That's what's confusing. Normally, they'd be celebrating the shooting of another Republican Texas lawyer!

Tuesday, February 14, 2006

Love sucks, but let's do it anyway

"I'm pregnant. He couldn't have been THAT gay.''

"I love you, but your credit's not that good.''

"I said I love you and think I want to spend my life with you,
but right now I'm in Safeway and I can't find anything,
so I'll call you later.''

"I think he married the first nonhooker he met.''

"She is my second wife. I'm actually much closer
to my first wife, though. We've exchanged gunfire.''

"I was looking for someone for just a really good time,
but then I peeked at his iTunes playlist.
He'd be serious baggage.''

Yep, those are all real quotes from real people. After my screed yesterday about fibbery in the media, would I lie to you? Well, not today anyway. Lying on Valentine's Day is like ... oh wait, I suppose a lot of lies get told on Valentine's Day .... but these quotes are genuine. Probably. I hope.

Want to see more? Check out Leah Garchik's column in today's San Francisco Chronicle. That's where these quotes were harvested.

Hey, let's start our own list. What's the funniest thing you've ever heard said in the name of romance? Man, woman, whatever. Love, lust, like-real-bad, love-you-but-not-in-love-with-you ... whatever.

Monday, February 13, 2006

America loves its lies

Every day, a phone rings somewhere in my newsroom -- and, I'd bet, in every newsroom in America -- and a caller excoriates some young reporter for being "biased." Sometimes, the story is fairly criticized, but mostly not. Readers have become increasingly bold (and nasty) in their demands for "fair and balanced" reporting. And it comes from all political directions, not just devotees of Fox News.

"Fair" is the absolute grail of most legitimate news reporters (a group that doesn't include Bill O'Reilly, Geraldo Rivera, most TV anchors and Nancy Grace, among others.) Good reporters have feelings, but they've learned to step back from their lesser beliefs to serve a greater belief: Fairness. A good reporter wants you, the Reader, to be able to make up your own mind. Why would I risk my credibility to win you over to my politics? Your politics simply don't matter that much to me.

And here's the reality: People don't want "unbiased" reporting. Instead, they want reporting with THEIR biases already built in (which is why almost every good story looks "biased" to about half the populace.) Ask yourself next time you read an account of a political squabble: Is it "unbiased" because My Guy looks better than Their Guy? Or is it "biased" because My Guy looks bad?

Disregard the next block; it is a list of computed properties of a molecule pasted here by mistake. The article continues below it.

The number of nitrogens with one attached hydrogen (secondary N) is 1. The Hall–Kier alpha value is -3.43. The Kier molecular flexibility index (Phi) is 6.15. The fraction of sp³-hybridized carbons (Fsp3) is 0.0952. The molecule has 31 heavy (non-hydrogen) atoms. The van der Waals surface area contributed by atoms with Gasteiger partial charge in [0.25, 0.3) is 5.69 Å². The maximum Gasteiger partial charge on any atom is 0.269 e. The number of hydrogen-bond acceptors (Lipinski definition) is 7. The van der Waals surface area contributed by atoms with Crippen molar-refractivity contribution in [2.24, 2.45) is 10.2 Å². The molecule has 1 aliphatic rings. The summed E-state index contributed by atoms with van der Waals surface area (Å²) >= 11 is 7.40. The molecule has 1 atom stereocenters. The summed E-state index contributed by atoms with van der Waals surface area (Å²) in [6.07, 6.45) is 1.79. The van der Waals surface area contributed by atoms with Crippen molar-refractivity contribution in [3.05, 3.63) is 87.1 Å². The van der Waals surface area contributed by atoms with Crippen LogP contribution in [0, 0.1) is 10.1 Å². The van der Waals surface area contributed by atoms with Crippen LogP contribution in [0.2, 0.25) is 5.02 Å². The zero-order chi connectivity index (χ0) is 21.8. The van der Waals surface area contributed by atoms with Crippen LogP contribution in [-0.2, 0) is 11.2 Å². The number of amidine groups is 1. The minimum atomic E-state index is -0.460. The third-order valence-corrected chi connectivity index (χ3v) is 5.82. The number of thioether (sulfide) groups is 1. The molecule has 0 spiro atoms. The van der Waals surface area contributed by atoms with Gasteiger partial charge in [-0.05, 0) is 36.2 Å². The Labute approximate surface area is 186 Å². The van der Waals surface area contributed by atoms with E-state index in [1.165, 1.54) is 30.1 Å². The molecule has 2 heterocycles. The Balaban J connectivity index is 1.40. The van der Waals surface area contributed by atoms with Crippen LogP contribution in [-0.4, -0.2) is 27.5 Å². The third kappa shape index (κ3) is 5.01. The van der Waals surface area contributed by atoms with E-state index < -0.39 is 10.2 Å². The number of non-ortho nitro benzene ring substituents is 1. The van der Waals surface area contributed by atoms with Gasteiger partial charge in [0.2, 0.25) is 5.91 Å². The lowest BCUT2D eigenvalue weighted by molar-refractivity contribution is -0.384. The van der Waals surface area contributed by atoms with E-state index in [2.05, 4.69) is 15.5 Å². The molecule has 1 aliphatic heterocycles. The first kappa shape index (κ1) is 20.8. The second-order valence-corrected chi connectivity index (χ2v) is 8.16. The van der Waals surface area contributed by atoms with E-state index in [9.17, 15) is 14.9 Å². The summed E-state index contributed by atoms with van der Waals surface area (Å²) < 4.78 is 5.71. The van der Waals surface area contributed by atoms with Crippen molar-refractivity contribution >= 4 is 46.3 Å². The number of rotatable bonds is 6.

In a column headlined "When the 'facts' collide, honest debate is elusive," Pulitzer-winner Leonard Pitts of the Miami Herald had an outstanding view of the issue today.
"It's increasingly the case that there's no such thing as the truth. Rather, we have truths, separate but equal. We choose the one we need, based on which best validates our preferred worldview. We get these truths from radio talk shows and Internet forums that manufacture them according to our political alliances and warn in dire tones against trusting truth that comes from ideologically impure sources.

"So extreme conservatives shun the 'liberal media' and extreme liberals shun the 'mainstream media.' And neither seems to get the joke that they're both shunning the same media for supposedly favoring the other side. Seems obvious to me that when opposing extremists each accuse you of supporting the other, you're probably hitting pretty close to the truth.

"... Once upon a time, we all drew upon a common pool of facts. You might interpret them differently than I, but we could have an honest disagreement because the facts themselves were not in contention. Now we have designer facts, facts that aren't facts but that gain currency because somebody wanted to believe them. The thing is, facts that really are facts, truth that really is true, doesn't always validate your beliefs. Sometimes it challenges and confounds them. That's probably the problem."

We support liars when they are Our Liars, yet suddenly become righteously indignant when it's Your Liars. We're comfortable -- even defensive -- with the lies Our Side tells, yet hypersensitive to any hint of inconsistency on the Your Side. We zealously believe every spam that says Your Guy is a pedophiliac monkey-rubber; we rise up against the obvious and destructive "lies" that Our Guy once double-parked near an old folks' home.